Saint-Germain first appears in Vienna in 1740, dressed all in black and never seen eating or drinking

He wore only glittering diamonds on his fingers, on his shoe buckles, and on his snuff box, and he had a habit of using diamonds instead of cash. Casanova wrote: “Instead of eating, he talked from the beginning to the end of the meal, and I followed his example in one respect: I did not eat but listened to him with the greatest attention. It is safe to say that he was incomparable as a conversationalist.” Colin Wilson, the author of The Occult, was of the opinion that Saint-Germain must have been a vegetarian. 

Counts Zabor and Lobkowitz introduced Saint Germain to the French Marshal de Belle Isle, who was ill at the time and claimed that Saint Germain had miraculously cured him. The marshal was so enthusiastic about this strange man that he brought Saint-Germain to Paris and set up flats and a laboratory for him there. And here the rumors begin. 

A Countess de B. wrote in her memoirs, Chroniques de l’oeil de boeuf, that she had met the Count at a soiree given by the old Countess of Georgy, whose late husband had been ambassador to Venice in the 1670s, and that the old Countess remembered Saint-Germain from that time. So she asked the Count if his father had been there then. He replied, no, but he had been there.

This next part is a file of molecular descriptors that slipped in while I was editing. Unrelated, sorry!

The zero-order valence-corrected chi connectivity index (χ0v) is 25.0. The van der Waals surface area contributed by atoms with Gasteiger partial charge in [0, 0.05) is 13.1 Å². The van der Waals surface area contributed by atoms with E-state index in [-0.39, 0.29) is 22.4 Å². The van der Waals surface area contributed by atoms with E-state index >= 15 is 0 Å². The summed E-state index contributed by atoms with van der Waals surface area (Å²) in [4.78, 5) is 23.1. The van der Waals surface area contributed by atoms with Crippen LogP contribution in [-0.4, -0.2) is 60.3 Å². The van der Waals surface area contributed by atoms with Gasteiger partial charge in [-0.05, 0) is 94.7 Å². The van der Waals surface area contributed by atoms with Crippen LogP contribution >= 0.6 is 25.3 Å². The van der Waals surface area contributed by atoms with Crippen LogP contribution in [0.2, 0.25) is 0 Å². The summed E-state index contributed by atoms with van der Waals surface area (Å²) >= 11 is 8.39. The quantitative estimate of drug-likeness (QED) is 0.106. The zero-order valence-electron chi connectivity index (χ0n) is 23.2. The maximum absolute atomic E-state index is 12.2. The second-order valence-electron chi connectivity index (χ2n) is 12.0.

But the man the Countess of Georgy had known had been at least 45 then, at least 50 years before, and the man now standing before her could not be older than 45. The Count smiled and said that he was very old. Then he told some details that convinced the old lady that it was really him she had met in Venice.

Soon the Count had Louis XV and his mistress, Madame de Pompadour, on his side, and it may well be that he was a French spy in England when he was arrested there, for he later handled some delicate business for the bona fide King of France. In 1760 Louis sent Saint-Germain as his personal representative to the Hague to arrange a loan with Austria to finance the Seven Years’ War against England. 

Cassanova strongly opposes Saint Germaine who becomes Count Orlov’s adviser

During his stay in Holland, a dispute arose between the Count and his friend Casanova, who was also a diplomat in The Hague. Casanova tried to discredit Saint-Germain in public, but without success. 

He wrote: ‘This extraordinary man, intended by nature to be the king of impostors and quacks, said in a simple and sure way that he was three hundred years old, that he knew the secret of universal medicine, that he controlled nature, that he could melt diamonds and that he was able to form the finest water from ten or twelve small diamonds … All this, he said, was but a trifle to him. Despite his boastfulness, his blatant lies, and his manifold eccentricities, I cannot say that I found him offensive. Although I knew what he was, and despite my own feelings, I thought he was an amazing man …